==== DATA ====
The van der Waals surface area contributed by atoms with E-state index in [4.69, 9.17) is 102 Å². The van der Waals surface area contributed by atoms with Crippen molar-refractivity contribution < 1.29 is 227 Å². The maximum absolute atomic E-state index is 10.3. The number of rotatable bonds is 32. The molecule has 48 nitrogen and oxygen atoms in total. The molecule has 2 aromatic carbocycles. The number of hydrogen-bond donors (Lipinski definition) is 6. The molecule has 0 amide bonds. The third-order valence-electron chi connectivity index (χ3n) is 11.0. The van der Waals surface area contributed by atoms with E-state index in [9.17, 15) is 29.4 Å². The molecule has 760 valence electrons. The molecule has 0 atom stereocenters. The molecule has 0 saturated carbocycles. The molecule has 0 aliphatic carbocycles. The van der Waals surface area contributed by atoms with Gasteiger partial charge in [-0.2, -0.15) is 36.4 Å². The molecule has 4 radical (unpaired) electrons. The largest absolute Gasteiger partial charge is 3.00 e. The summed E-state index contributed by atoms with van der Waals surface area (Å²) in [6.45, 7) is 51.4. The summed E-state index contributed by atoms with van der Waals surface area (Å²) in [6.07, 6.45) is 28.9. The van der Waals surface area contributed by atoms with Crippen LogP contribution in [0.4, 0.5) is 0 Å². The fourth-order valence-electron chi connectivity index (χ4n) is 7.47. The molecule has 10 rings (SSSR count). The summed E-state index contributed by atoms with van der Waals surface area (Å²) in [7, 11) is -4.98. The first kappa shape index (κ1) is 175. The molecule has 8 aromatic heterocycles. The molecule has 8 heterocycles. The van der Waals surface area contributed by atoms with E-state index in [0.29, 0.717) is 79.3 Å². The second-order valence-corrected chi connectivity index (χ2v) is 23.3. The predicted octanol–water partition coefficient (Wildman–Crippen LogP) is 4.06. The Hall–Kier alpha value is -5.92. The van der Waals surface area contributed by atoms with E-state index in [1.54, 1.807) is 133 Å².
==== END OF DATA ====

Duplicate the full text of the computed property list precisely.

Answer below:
The van der Waals surface area contributed by atoms with E-state index in [4.69, 9.17) is 102 Å². The van der Waals surface area contributed by atoms with Crippen molar-refractivity contribution < 1.29 is 227 Å². The maximum absolute atomic E-state index is 10.3. The number of rotatable bonds is 32. The molecule has 48 nitrogen and oxygen atoms in total. The molecule has 2 aromatic carbocycles. The number of hydrogen-bond donors (Lipinski definition) is 6. The molecule has 0 amide bonds. The third-order valence-electron chi connectivity index (χ3n) is 11.0. The van der Waals surface area contributed by atoms with E-state index in [9.17, 15) is 29.4 Å². The molecule has 760 valence electrons. The molecule has 0 atom stereocenters. The molecule has 0 saturated carbocycles. The molecule has 0 aliphatic carbocycles. The van der Waals surface area contributed by atoms with Gasteiger partial charge in [-0.2, -0.15) is 36.4 Å². The molecule has 4 radical (unpaired) electrons. The largest absolute Gasteiger partial charge is 3.00 e. The summed E-state index contributed by atoms with van der Waals surface area (Å²) in [6.45, 7) is 51.4. The summed E-state index contributed by atoms with van der Waals surface area (Å²) in [6.07, 6.45) is 28.9. The van der Waals surface area contributed by atoms with Crippen LogP contribution in [0.4, 0.5) is 0 Å². The fourth-order valence-electron chi connectivity index (χ4n) is 7.47. The molecule has 10 rings (SSSR count). The summed E-state index contributed by atoms with van der Waals surface area (Å²) in [7, 11) is -4.98. The first kappa shape index (κ1) is 175. The molecule has 8 aromatic heterocycles. The molecule has 8 heterocycles. The van der Waals surface area contributed by atoms with E-state index in [0.29, 0.717) is 79.3 Å². The second-order valence-corrected chi connectivity index (χ2v) is 23.3. The predicted octanol–water partition coefficient (Wildman–Crippen LogP) is 4.06. The Hall–Kier alpha value is -5.92. The van der Waals surface area contributed by atoms with E-state index in [1.54, 1.807) is 133 Å².